The American public is desperate for health care reform. Already passed in the House (with a public option included), the fight for reform now moves to the Senate.
But do Americans want reform that was passed? Recent polls can shed some light on this question. Most Americans in a recent CNN survey are unsatisfied with the bill the House has passed. 46 percent of Americans support the bill while 49 percent find it unsatisfactory.
But that doesn't mean that Americans don't want reform -- in fact, that same poll shows just the opposite.
The poll was broken down further by CNN. Of those who responded, 46 percent did support the bill -- but 10 percent (of the 49 percent who opposed the bill) thought it didn't go far enough. That means that 56 percent of Americans either like the bill passed by the House or want it to be even more liberal than it already is; only 39 percent of Americans think it's too liberal.
Though most thought that the bill passed wasn't perfect, the results of this poll are indicative of an American public that wants reform passed -- and passed soon.
It may come sooner that we thought. Today, Senate Majority Leader Harry Reid released the Senate's plan for health care reform. The plan would ensure that 94 percent of Americans would be insured (only 83 percent are today) and would create a public insurance plan that would compete with the private industry. It would mandate that discrimination based on pre-existing conditions be outlawed, and would cut the budget deficit by nearly $130 billion over the next ten years.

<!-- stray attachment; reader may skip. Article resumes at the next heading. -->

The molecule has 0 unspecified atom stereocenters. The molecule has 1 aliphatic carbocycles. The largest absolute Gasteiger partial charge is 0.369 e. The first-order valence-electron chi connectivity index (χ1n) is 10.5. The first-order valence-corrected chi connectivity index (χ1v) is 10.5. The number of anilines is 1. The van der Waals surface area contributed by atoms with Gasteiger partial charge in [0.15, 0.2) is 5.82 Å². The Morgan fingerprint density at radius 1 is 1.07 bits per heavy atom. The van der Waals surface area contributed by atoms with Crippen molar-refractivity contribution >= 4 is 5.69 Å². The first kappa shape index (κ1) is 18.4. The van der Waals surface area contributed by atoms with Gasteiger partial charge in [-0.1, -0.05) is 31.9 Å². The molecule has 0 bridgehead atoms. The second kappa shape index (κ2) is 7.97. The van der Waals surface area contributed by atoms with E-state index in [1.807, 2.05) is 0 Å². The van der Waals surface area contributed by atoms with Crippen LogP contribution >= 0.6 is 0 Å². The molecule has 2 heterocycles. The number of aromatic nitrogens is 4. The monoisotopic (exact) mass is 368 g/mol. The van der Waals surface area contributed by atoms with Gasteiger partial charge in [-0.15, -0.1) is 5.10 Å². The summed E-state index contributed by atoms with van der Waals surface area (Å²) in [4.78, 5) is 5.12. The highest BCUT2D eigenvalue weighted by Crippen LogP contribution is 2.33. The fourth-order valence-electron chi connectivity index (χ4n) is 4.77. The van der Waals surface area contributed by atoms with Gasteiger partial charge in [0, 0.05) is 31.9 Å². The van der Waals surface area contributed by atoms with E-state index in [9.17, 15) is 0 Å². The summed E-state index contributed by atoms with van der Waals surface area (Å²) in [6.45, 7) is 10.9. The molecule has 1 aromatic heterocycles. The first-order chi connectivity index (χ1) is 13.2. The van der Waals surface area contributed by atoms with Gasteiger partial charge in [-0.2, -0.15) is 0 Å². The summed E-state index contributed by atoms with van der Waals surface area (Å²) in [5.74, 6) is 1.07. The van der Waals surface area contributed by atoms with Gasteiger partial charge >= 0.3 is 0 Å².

The bill has already calmed the fears of some centrist Senators, who were worried the overwhelming costs would add to the budget deficit. But Republicans have vowed to fight it, through a filibuster in the upper house of Congress that can only be broken with 60 votes.
Americans will likely be mixed about the Senate bill as well, again with some who think it isn't liberal enough. But the bills before us today represent the best chance we've got towards granting health care coverage to millions of uninsured (and underinsured) Americans. Necessary changes must be made, but we should support what we have before us right now. Call Sens. Feingold and Kohl, and tell them to fight hard for health care reform. If you're up for it, call Sen. Joe Lieberman, too: he needs to hear from all Americans that his plan to join a Republican-led filibuster is hurting this country.
Lieberman phone: (202) 224-4041
Feingold phone: (202) 224-5323
Kohl phone: (202) 224-5653